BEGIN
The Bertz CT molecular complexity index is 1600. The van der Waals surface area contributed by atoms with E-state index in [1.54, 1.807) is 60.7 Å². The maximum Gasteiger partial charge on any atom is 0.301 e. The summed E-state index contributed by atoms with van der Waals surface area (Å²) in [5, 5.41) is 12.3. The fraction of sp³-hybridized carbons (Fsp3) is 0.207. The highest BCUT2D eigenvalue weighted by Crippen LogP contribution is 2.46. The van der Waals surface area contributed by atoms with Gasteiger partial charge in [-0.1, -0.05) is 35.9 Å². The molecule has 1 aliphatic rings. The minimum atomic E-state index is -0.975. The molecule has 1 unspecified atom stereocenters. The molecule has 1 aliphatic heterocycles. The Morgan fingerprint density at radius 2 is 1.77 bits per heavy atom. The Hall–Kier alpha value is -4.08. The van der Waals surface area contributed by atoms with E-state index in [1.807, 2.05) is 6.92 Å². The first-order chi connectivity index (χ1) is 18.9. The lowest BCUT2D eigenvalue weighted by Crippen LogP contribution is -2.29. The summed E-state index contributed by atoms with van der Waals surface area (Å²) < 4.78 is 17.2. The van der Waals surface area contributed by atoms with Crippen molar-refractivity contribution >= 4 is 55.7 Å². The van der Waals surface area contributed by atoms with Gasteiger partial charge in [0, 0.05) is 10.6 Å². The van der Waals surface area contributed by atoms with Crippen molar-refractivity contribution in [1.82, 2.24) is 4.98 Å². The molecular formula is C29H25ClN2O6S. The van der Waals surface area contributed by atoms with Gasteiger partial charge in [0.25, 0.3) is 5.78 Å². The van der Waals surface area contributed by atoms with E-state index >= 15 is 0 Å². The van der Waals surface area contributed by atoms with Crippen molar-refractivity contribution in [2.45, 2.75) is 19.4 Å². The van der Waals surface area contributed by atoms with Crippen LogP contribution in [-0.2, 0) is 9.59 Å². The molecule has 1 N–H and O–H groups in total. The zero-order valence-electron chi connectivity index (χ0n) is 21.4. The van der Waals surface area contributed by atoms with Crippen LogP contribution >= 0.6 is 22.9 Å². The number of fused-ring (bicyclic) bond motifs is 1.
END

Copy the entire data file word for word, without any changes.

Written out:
The Bertz CT molecular complexity index is 1600. The van der Waals surface area contributed by atoms with E-state index in [1.54, 1.807) is 60.7 Å². The maximum Gasteiger partial charge on any atom is 0.301 e. The summed E-state index contributed by atoms with van der Waals surface area (Å²) in [5, 5.41) is 12.3. The fraction of sp³-hybridized carbons (Fsp3) is 0.207. The highest BCUT2D eigenvalue weighted by Crippen LogP contribution is 2.46. The van der Waals surface area contributed by atoms with Gasteiger partial charge in [-0.1, -0.05) is 35.9 Å². The molecule has 1 aliphatic rings. The minimum atomic E-state index is -0.975. The molecule has 1 unspecified atom stereocenters. The molecule has 1 aliphatic heterocycles. The Morgan fingerprint density at radius 2 is 1.77 bits per heavy atom. The Hall–Kier alpha value is -4.08. The van der Waals surface area contributed by atoms with E-state index in [1.807, 2.05) is 6.92 Å². The first-order chi connectivity index (χ1) is 18.9. The lowest BCUT2D eigenvalue weighted by Crippen LogP contribution is -2.29. The summed E-state index contributed by atoms with van der Waals surface area (Å²) < 4.78 is 17.2. The van der Waals surface area contributed by atoms with Crippen molar-refractivity contribution >= 4 is 55.7 Å². The van der Waals surface area contributed by atoms with Gasteiger partial charge in [0, 0.05) is 10.6 Å². The van der Waals surface area contributed by atoms with Crippen molar-refractivity contribution in [1.82, 2.24) is 4.98 Å². The molecular formula is C29H25ClN2O6S. The van der Waals surface area contributed by atoms with Gasteiger partial charge in [0.25, 0.3) is 5.78 Å². The van der Waals surface area contributed by atoms with E-state index >= 15 is 0 Å². The van der Waals surface area contributed by atoms with Crippen molar-refractivity contribution in [2.45, 2.75) is 19.4 Å². The van der Waals surface area contributed by atoms with Crippen LogP contribution in [-0.2, 0) is 9.59 Å². The molecule has 1 N–H and O–H groups in total. The zero-order valence-electron chi connectivity index (χ0n) is 21.4. The van der Waals surface area contributed by atoms with Crippen LogP contribution >= 0.6 is 22.9 Å². The number of fused-ring (bicyclic) bond motifs is 1.